We would be remiss if we did not point out that via the proliferation of social media, people have been forced to develop different versions of themselves. Maybe not fully baked out versions, but let’s say slight variations of their actual self based on the need of the social platform at hand.

And with this increasing fragmentation of the social stratosphere, there have been advanced anthropological changes amongst consumers and how they apply different behaviors within each of the mediums, depending upon the actual utility of the social platform they are engaging. Wow, that was a mouthful.

So why do consumers choose to interact differently across social platforms? Let’s take a look at the biggest players and try to understand why they have not only been successful for the people interacting with the platforms, but also for the marketers who are looking to speak to different audiences in an authentic way.

Twitter: Twitter has become synonymous with abbreviated news headlines, and frankly, it answers exactly what we need to know about what we want to know about. Since March 2006 Twitter has taken the news headline that we all have become accustomed to, and made it much faster. The user gets to include the right information in their feed that is appropriate to their personal needs. The other fantastic benefit to Twitter is that it is easily measurable and many of our partners use it to see exactly who is talking about what and at what amplification level. A variety of metrics can be used to measure this noise, but primarily we see metrics like retweets and hashtags being the gold standard of the Twitter conversation.

Instagram: Instagram is emblematic of what we all want our lives to be. With over 1 billion users, it is visual, beautiful and allows the user to tell stories and share them across their audience of followers. Why do we think Instagram has staying power? There is no better visual fabric that allows people to give a glimpse into their lives without revealing too much. The reason we love the shareability of Instagram is because the user gets to decide how much or how little they share with others and moreover, it is completely curated. So any story can be told. And the power of creative freedom is a palpable proposition.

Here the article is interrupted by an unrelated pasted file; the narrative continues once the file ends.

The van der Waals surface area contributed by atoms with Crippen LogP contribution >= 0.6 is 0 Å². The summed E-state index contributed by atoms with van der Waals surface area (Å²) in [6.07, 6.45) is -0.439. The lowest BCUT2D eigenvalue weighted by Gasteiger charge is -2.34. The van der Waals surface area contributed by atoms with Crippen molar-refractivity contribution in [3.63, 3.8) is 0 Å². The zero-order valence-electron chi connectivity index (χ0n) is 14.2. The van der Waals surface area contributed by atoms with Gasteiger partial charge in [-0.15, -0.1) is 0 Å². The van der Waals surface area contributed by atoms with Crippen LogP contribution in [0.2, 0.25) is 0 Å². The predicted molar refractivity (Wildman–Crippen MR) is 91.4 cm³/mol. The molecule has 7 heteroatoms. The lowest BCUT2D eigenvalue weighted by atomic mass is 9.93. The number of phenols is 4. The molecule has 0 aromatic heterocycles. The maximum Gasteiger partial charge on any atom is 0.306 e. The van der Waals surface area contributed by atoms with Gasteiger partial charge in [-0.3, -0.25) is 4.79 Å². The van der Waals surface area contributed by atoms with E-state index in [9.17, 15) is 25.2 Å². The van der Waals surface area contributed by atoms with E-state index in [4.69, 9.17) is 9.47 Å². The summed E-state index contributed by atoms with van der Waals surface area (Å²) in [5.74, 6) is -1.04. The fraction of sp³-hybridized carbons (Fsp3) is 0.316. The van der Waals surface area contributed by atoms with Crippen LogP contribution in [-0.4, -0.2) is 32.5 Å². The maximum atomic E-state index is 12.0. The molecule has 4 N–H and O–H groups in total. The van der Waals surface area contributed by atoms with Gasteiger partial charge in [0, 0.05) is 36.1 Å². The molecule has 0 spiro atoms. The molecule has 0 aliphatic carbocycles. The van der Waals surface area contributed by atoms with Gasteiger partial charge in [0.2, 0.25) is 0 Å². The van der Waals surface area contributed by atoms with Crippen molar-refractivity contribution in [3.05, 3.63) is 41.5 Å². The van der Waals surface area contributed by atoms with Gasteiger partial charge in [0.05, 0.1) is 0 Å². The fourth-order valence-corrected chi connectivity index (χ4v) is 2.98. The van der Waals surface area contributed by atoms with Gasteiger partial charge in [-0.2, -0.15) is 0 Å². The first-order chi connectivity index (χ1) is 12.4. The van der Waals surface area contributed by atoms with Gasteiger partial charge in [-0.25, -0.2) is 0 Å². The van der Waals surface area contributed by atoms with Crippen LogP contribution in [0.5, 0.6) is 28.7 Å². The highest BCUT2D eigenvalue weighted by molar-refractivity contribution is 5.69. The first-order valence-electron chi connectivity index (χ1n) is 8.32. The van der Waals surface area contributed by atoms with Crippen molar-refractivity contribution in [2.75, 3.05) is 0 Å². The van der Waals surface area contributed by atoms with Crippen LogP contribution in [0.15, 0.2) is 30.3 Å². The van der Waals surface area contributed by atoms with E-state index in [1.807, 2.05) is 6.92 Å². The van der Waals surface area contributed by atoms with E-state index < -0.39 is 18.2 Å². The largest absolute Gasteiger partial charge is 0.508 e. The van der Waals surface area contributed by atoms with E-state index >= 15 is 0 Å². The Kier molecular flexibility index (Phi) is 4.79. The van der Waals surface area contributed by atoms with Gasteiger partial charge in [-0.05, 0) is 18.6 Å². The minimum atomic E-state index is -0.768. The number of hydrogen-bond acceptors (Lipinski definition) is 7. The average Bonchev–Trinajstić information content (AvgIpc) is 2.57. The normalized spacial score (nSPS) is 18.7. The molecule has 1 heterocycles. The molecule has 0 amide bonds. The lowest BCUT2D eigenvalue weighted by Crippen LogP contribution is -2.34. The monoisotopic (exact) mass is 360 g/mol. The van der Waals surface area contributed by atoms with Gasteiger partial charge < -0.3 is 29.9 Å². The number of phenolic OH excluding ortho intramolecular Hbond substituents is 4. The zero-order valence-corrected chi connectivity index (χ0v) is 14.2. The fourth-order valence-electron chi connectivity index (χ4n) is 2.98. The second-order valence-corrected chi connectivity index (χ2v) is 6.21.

FacebookFacebook: The ultimate authority and the platform that has cemented the idea of sharing in society is Facebook. If it were not for the development of Facebook and other early platform adopters of shareability, the proliferation of social media would likely never have reached the critical mass that it has. Myspace, Friendster and Facebook all started with a simple idea. What if people could share their lives with one another in a digital way? It would take the idea of phone and mail communication and add a third dimension, a qualitative and quantitative glimpse into the human experience.

In my own experience and social platform interaction, it is the things that we all want. I like to click on things that make me laugh and things that make me cry. I want to learn about new products and experiences and celebrate the successes and failures of the people around me. I want to be a part of our experience and continue to enhance it. And what better and quicker way than to do it through all of the social conversations that are taking place around me?

If I had one takeaway around the concept of sharing it is that everyone and every voice wants to be heard. It is the single most important facet of the human condition. It is our job as social marketers to fit organically into what that fabric is and come up with new and innovative ways to keep our voices new and different and also impact others by causes that are important to us. What is it that people want to hear about? What is it that they want to be told?

Want to learn about your consumers’ social media preferences? Find out more by emailing us at [email protected]

Instagram users updated 3/5/2020